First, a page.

That he accidently kills Claudius’s trusted counselor Polonius instead is a failure of execution, not a failure of conviction.

Compound-Complex 149
All of us believe in getting second opinions when it comes to medical issues, but when it comes to most other matters, we are perfectly content to stick with the opinion we already have.
Raul Mendoza
Ramon Duran
Gisel Henandez

Anonymous said...

simple=The history of error is not an account of the shift from one of these frameworks to the other(Schulz,pg.29)

Compound=A third was blind adherence to custom, and the last was the influence of popular opinion (Schulz,pg.137).

Complex=Maybe you and I would have been among them, but the odds are not on our side (Schulz, pg.157).

Compound-Complex= That's your sunk cost, and since the money is gone either way, a rational actor would ignore it (Schulz, pg.195).

---Beatriz Dominguez & David Maciel

Anonymous said...

Eduardo Figueroa
Freddy Soza
Ivan Matip

Simple on Pg. 222

The word "wtness" derives from the word "wit".

Compound on Pg. 262

We understand that we are not the most objective judges of our loved ones, since, by definition, loving someone requires relinquishing our claim to objectivity.

Complex on Pg. 275

If Ellis was to be the spokesperson for some of Durham's most impoverished and disenfranchised white citizens, Atwater would represent its most impoverished and disenfranchised blacks.

Compound-Complex on Pg. 72

By then, as fate would have it, the thirteen-year-old baseball fan had become a psychology professor at Emory University, and, in 1989, he published a groundbreaking study on memory failures like the one he had experienced.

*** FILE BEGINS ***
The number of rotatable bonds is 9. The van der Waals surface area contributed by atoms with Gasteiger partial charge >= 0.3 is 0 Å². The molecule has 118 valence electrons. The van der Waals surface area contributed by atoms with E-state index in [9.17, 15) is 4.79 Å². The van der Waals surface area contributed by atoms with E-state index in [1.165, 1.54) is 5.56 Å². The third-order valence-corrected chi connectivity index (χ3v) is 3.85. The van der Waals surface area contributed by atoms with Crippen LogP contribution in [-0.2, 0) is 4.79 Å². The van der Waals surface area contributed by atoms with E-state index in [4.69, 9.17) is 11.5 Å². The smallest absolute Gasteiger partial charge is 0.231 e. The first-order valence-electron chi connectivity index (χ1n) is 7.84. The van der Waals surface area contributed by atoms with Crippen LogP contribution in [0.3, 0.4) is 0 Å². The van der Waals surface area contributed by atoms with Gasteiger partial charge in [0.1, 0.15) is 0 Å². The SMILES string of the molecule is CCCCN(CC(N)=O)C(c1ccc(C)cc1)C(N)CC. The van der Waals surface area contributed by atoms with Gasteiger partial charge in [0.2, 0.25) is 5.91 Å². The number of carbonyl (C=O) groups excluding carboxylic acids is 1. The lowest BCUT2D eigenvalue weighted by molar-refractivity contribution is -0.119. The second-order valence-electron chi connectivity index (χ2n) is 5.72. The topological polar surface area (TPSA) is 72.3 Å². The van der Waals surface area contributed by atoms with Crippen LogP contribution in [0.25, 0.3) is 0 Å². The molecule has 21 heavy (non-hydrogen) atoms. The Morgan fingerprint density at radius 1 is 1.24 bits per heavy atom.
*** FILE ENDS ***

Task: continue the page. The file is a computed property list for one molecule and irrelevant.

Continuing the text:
Anonymous said...

COMPOUND COMPLEX: “Decision studies” is something of a euphemism; the field focuses primarily on bad decisions, without which it wouldn’t need to exist. Page 11.

SIMPLE: Take morality first. Page 13.

COMPLEX: Others try to improve safety procedures in situations, ranging from angioplasties to air traffic control, where human error poses a major threat to life and health. Page11.

COMPOUND: I’m concerned here only with the former kind of wrongness, but for several reasons, moral issues will be a constant presence in these pages. Page 13

Curtis Fago
James Wolfenstein

Anonymous said...

Complex:"When the fact-checker falls asleep on the job, however, our theories about the world can become wholly unmoored from reality".
pg 78
Simple:"The things got ugly".pg 235
Compound:"Let go of the romantic notion of love, and we also relinquish the protection it purports to offer us against loneliness and despair". pg. 265
Compound-Complex:"Actually, as i noted above, leeping to conclusions is what we always do inductive reasoning, but we generally only call it that when the process fails us-that is, when we leap to wrong conclusions".pg123

--Maria Bravo,Khulood Hussin, vera nard

Anonymous said...